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New heat records in Europe

2019-09-08T19:14:10.104Z

A new heat wave has swept across Europe and in several countries temperatures have reached record levels. In Paris, the thermometer shows over 42.6 degrees - which is the hottest ever in the French capital. Authorities, however, warn that degrees may rise further.



According to the French National Weather Institute Météo France, the heat record in Paris was beaten during Thursday afternoon, writes the AP news agency.

According to AFP, the temperature should be as much as 42.6 degrees in the Montsouris area, reports BFMTV and references to Météo France. The last record is from 1947 when 40.4 degrees were measured. But there is still some distance to the 46 degrees which is the country's hottest temperature ever and which was registered during last month's heat wave.

Records in Belgium and the Netherlands

It is not only in France that records have been broken.

In Belgium, 40.2 degrees were measured near Liège in the eastern part of the country during Wednesday, the AP writes.

However, the country's national weather institute flagged for the new heat record to be reset on Thursday - which it also did when 40.6 degrees was measured at 3.30 pm in Kleine-Brogel.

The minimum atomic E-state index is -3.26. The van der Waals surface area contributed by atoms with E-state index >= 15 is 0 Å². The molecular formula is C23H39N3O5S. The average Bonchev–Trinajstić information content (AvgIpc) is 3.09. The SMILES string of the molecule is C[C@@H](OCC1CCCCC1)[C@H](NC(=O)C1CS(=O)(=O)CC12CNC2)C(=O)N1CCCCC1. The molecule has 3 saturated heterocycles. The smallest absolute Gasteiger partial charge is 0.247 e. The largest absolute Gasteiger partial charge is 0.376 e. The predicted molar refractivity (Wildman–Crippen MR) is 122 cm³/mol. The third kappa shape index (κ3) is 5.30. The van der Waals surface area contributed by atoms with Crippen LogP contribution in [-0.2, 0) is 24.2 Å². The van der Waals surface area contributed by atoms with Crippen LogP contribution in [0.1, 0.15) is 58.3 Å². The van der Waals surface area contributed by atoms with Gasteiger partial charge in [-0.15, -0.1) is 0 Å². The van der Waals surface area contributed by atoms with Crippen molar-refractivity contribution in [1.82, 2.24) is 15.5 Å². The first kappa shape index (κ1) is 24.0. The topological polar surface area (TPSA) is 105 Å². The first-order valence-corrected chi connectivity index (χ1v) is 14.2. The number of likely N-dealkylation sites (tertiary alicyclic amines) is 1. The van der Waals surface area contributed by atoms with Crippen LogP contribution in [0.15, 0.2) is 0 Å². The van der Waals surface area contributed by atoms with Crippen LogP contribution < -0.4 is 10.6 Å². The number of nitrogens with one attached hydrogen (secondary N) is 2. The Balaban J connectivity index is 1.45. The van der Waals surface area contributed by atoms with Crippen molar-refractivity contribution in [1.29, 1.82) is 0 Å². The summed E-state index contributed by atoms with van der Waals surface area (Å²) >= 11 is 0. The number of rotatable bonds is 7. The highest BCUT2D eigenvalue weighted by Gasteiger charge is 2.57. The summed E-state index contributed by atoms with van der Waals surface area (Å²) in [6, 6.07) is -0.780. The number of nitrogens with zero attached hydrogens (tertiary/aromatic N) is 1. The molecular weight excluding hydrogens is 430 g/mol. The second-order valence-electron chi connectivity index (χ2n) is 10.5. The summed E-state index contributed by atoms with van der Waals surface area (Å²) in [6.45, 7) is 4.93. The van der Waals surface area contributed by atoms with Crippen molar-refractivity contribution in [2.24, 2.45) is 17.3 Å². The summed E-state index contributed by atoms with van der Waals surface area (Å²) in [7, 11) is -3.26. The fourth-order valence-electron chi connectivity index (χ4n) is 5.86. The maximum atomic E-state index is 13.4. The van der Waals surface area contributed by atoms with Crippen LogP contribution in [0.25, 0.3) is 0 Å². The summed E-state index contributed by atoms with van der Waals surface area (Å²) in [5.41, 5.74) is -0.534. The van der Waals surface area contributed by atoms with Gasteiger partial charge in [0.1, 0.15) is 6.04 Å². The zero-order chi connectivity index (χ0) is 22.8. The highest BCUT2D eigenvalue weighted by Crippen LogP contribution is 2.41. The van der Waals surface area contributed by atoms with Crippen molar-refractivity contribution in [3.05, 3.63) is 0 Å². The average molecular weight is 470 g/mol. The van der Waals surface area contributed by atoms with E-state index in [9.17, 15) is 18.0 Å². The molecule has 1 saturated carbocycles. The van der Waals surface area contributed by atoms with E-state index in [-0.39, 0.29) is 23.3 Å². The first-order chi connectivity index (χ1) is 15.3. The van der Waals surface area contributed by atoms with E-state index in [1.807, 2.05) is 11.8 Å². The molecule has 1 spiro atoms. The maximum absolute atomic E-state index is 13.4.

In the neighboring Netherlands, the new national record was set at 40.4 degrees in the southern municipality of Gilze en Rijen on Thursday.

Christmas record in the UK

Also in Germany, a weather record was broken during Thursday. In the city of Lingen, 41.5 degrees have been measured, which is the warmest in the country ever.

AP writes that meteorologists warned that records can be broken even in London. In the British capital, the dash on the thermometer is expected to climb to 39 degrees on Thursday.

Already at 15, the Christmas record in the United Kingdom was broken, when 36.9 degrees was measured at Heathrow Airport.

Warnings issued in several countries

In connection with the high temperatures, several authorities have issued warnings in large parts of Europe. The high temperatures pose problems for, among other things, healthcare in several countries. For example, in the UK, many facilities lack air conditioning.

In London and Paris, both authorities and aid workers have distributed water and sun protection to homeless people and in France and Belgium trains have been canceled due to the heat.

Authorities in the Netherlands have warned that air quality in some regions, including tourist-tight Amsterdam, can cause cough and irritation. This when weak winds do not blow away pollutants which are converted to ozone in the sunlight.

Source: svt

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